In Neanderthal Container, the artist stages the biblical metaphor of the fall. In this perspective, it is the Neanderthal who falls disgracefully from heaven towards failure, incompleteness, death, disease, sin, to become Homo sapiens. This shift and fall depict the passage from a fully ecological existence, like that of the hunter-gatherer, to an existence that amounts to extractive anthropocentrism, massified and with a growing population, like that of Mesopotamian Homo sapiens. However, during this gravitational journey, the Neanderthal may have had a psychedelic, ecstatic and euphoric experience, in line with the oblique and almost stroboscopic projection would have us believe.

Alongside, The Sophisticated Neanderthal Interview essays an interview between Truson, the caricature of modern man, and Voggen Williams, a Neanderthal and personification of prehistory. Evolutionism and Western theory of primitivism are called into question. Truson considers himself enlightened by centuries of positivist science and universal culture, but it is Williams who proves to be wise and intelligent, giving voice to an artist who confuses and contradicts again the thesis that art is what distinguishes and separates the Neanderthal from Homo-sapiens. But there is a deeper critical side to this video: by adding artistic and discursive qualities to the Neanderthal, Mellors creates this speculation, in a critique of the institutionalisation of art and the art system, which is visible here in basements and caves, rather than in the acetic and pristine museums and galleries.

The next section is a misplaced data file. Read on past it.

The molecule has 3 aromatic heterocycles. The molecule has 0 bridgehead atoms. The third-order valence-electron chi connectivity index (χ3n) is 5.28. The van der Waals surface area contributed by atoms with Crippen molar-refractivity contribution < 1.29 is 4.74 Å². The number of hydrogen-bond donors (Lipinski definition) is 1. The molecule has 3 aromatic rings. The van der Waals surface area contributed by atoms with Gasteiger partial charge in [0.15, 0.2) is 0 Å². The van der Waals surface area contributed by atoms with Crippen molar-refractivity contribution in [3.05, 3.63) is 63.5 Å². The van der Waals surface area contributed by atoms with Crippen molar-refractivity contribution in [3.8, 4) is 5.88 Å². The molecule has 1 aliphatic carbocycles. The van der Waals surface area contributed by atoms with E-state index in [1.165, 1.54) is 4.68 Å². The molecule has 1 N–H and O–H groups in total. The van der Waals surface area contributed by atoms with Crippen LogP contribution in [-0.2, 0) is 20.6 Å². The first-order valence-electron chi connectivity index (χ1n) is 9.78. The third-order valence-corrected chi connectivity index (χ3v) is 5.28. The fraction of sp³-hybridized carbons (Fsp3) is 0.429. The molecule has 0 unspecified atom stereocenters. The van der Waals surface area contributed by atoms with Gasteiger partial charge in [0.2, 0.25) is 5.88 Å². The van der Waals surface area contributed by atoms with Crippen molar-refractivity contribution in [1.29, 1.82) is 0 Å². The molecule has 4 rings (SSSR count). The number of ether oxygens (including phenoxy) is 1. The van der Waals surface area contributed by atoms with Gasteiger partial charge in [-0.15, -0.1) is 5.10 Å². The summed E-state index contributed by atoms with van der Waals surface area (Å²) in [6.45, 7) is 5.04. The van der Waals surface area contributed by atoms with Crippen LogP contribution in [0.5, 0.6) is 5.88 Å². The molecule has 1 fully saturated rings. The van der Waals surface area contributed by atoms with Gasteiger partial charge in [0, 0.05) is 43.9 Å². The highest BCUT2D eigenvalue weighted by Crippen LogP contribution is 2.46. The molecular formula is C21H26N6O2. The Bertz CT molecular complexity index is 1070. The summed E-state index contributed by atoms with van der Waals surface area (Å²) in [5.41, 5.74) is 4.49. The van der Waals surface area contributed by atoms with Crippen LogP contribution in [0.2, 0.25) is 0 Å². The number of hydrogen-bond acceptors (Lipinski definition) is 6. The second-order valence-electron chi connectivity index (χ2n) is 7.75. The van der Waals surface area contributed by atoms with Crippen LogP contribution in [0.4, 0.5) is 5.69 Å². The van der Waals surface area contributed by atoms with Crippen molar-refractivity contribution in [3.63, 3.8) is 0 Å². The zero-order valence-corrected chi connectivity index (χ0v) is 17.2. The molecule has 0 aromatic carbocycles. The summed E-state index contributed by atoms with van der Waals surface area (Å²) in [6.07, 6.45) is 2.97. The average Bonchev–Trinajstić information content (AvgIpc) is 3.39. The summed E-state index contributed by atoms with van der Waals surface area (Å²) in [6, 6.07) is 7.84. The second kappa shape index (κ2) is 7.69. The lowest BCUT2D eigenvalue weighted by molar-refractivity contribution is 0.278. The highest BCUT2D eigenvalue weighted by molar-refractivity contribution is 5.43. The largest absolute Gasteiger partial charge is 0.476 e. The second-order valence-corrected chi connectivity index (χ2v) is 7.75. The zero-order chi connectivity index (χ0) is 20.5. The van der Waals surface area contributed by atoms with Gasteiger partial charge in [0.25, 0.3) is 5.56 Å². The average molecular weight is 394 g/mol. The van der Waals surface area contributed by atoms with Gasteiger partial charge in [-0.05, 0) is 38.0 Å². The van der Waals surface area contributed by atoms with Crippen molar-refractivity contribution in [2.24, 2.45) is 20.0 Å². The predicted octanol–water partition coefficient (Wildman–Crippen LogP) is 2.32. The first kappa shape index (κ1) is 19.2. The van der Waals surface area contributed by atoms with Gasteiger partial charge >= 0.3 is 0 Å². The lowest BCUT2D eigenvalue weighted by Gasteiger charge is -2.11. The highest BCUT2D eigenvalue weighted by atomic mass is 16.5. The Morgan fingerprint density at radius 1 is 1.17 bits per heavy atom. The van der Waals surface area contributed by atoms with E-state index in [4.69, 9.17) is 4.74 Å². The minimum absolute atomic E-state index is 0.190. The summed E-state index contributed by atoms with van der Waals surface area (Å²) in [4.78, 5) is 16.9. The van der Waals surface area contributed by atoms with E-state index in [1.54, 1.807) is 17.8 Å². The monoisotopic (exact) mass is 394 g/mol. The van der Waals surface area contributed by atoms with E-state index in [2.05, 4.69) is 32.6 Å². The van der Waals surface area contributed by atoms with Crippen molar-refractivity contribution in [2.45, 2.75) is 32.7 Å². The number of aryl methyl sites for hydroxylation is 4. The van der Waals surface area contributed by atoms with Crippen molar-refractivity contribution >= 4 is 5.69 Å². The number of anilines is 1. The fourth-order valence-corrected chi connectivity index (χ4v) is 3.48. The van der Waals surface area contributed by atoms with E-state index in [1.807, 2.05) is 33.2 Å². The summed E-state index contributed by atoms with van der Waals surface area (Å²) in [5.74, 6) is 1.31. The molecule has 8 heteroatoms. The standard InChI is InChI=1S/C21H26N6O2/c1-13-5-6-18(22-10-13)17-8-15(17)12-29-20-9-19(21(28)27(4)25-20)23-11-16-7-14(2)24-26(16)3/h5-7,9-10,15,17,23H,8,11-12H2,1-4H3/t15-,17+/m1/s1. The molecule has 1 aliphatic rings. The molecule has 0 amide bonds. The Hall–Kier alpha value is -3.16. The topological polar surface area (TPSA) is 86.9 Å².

In a more recent production, Neanderthal Crucifixion is a stop-motion conceived during the pandemic, challenging the power and class dynamics within the caves. In it, the Neanderthal talks about his artistic past to underline the biting critique of the separation between so-called high and low cultures present in Super Brow Super Hands.

Office for Neanderthal Tourism & Crucifixion can be seen as an essay on humour, what this has of liberating and cathartic, of confusing and unsettling, when sincerity is called into question. In other words, it is an inexhaustible exhibition, somewhat delirious, but also alarming. Like all great works of art, it is capable of opening up a gap of ambivalence, doubts and unanswered questions in us. The Neanderthal may be the fictitious materialisation of Diogenes in Mellors. Or just another humoristic, ironic, satirical, metaphorical device, without any real consequence.

Until December 31, at Monitor Lisbon.

José Rui Pardal Pina (n. 1988) has a master's degree in architecture from I.S.T. in 2012. In 2016 he joined the Postgraduate Course in Art Curation at FCSH-UNL and began to collaborate in the Umbigo magazine. Curator of Dialogues (2018-), an editorial project that draws a bridge between artists and museums or scientific and cultural institutions with no connection to contemporary art.